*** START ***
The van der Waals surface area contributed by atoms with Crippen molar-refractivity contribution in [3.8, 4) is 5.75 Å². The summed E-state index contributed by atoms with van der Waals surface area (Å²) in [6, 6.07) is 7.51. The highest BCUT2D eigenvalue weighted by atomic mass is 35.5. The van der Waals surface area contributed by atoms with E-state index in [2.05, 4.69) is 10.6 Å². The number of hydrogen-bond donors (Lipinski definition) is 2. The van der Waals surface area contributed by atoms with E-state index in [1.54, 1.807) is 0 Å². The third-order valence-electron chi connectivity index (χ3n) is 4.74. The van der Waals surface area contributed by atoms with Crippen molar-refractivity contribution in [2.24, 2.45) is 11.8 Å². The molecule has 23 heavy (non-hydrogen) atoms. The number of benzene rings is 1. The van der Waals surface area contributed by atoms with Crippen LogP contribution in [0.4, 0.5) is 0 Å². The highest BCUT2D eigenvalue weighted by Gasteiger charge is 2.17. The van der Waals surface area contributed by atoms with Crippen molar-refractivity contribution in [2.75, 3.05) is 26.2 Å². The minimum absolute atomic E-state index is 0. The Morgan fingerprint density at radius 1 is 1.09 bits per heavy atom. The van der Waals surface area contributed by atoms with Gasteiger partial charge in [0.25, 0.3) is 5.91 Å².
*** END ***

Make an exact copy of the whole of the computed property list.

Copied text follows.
The van der Waals surface area contributed by atoms with Crippen molar-refractivity contribution in [3.8, 4) is 5.75 Å². The summed E-state index contributed by atoms with van der Waals surface area (Å²) in [6, 6.07) is 7.51. The highest BCUT2D eigenvalue weighted by atomic mass is 35.5. The van der Waals surface area contributed by atoms with E-state index in [2.05, 4.69) is 10.6 Å². The number of hydrogen-bond donors (Lipinski definition) is 2. The van der Waals surface area contributed by atoms with E-state index in [1.54, 1.807) is 0 Å². The third-order valence-electron chi connectivity index (χ3n) is 4.74. The van der Waals surface area contributed by atoms with Crippen molar-refractivity contribution in [2.24, 2.45) is 11.8 Å². The molecule has 23 heavy (non-hydrogen) atoms. The number of benzene rings is 1. The van der Waals surface area contributed by atoms with Crippen LogP contribution in [0.4, 0.5) is 0 Å². The highest BCUT2D eigenvalue weighted by Gasteiger charge is 2.17. The van der Waals surface area contributed by atoms with Crippen molar-refractivity contribution in [2.75, 3.05) is 26.2 Å². The minimum absolute atomic E-state index is 0. The Morgan fingerprint density at radius 1 is 1.09 bits per heavy atom. The van der Waals surface area contributed by atoms with Gasteiger partial charge in [0.25, 0.3) is 5.91 Å².